Given how popular milk tea is in Berkeley, I get a lot of confused looks after I tell people that I don't drink boba. I can understand why, since it’s almost as common to see a student walk into lecture with a Sharetea drink as it is to see one with a Peet’s coffee. So many people drink boba that it's almost safe to assume that everyone is fan, but that is not the case. Though I may be in the minority on this one, there are serious reasons why you should rethink your next boba outing.

1. The costs add up real fast

Holly Park

Even without toppings, a regular boba drink can range anywhere from $3 to $5. If you buy a drink twice a week, the costs could rack up to almost $200 per semester! Imagine if there were a section labeled “Boba funds” on your estimated cost of attendance. For more frequent boba consumers, the costs could look closer to how much you drop on textbooks. Imagine all the cash you could save if you didn't drink boba—or as much boba.

2. Just because it has tea, doesn't mean it's healthy

Holly Park

In fact, the nutritional value of milk tea borders on the level of a Starbucks Frappuccino. According to the ReThink Your Asian Drink campaign, a regular boba drink typically has 300 calories and 19 grams of sugar, and the more complicated drinks can have upwards of 500 to 600 calories and nearly 50 grams of sugar. At that point, that order of milk tea becomes equivalent to a meal. Biggest reason why I don't drink boba? I'd rather eat my calories, not drink them.

3. There are better and healthier alternatives

coffee, matcha, green tea, tea
Holly Park

I say stick with the “tea” part. Just by itself, green tea is pretty powerful. It offers a boost to your immune system and even has the caffeine you need to stay mentally alert in class. If that’s not your cup of tea, choose another kind! There are so many different types of teas that offer unique health benefits. Buy them in bulk and you will have a long-lasting supply to keep you from going out for boba.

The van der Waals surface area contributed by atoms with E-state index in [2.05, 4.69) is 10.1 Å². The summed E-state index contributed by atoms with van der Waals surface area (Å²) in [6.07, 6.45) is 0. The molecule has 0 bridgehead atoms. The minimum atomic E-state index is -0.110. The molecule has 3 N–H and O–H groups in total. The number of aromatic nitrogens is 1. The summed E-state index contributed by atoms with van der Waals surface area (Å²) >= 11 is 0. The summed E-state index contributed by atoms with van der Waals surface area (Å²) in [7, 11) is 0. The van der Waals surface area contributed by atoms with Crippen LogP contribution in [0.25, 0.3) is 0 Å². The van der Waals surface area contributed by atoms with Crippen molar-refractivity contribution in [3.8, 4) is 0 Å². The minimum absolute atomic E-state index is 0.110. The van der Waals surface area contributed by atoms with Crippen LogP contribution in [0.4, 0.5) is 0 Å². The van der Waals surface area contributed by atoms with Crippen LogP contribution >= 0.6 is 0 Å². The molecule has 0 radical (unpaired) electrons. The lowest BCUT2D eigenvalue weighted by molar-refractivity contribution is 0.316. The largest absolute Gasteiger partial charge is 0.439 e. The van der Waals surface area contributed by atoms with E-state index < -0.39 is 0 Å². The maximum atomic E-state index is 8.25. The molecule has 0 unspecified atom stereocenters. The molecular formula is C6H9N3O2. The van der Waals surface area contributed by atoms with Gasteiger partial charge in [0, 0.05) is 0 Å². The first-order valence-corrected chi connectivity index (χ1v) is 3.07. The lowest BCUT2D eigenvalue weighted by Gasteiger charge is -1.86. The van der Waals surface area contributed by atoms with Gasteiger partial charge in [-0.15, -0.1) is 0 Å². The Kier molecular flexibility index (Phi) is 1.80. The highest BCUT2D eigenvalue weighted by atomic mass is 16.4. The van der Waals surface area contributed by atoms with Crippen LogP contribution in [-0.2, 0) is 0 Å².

You can also try making your own milk tea at home with store-bought tapioca balls. That way, you control what goes into your drink while also making a more cost-effective choice. 

Holly Park

If that’s too much effort, consider drinks that are lower in sugar, or finding shops that don’t use artificially-flavored syrups. Given the vast number of options on the menu and the numerous shops that surround the Berkeley campus, you're bound to find another drink that will satisfy your sweet tooth and be a little more friendly to your waistline.

#SpoonTip: Ask workers for less sugar or syrup in your drinks!

Holly Park

If you only like your order just as it is, I respect that. But, even limiting your drinks a little bit can go a long way. Maybe consider using that cash towards a new restaurant you've been meaning to try, or splurging a little more on your groceries.

Change is hard, but I guarantee that these alternatives will lead to a healthier lifestyle and won’t make it as scary to check the status of your bank account. Even if you can't resonate with the reasons for why I don't drink boba, at least I won't sound 100% crazy the next time I decline a boba-run invite.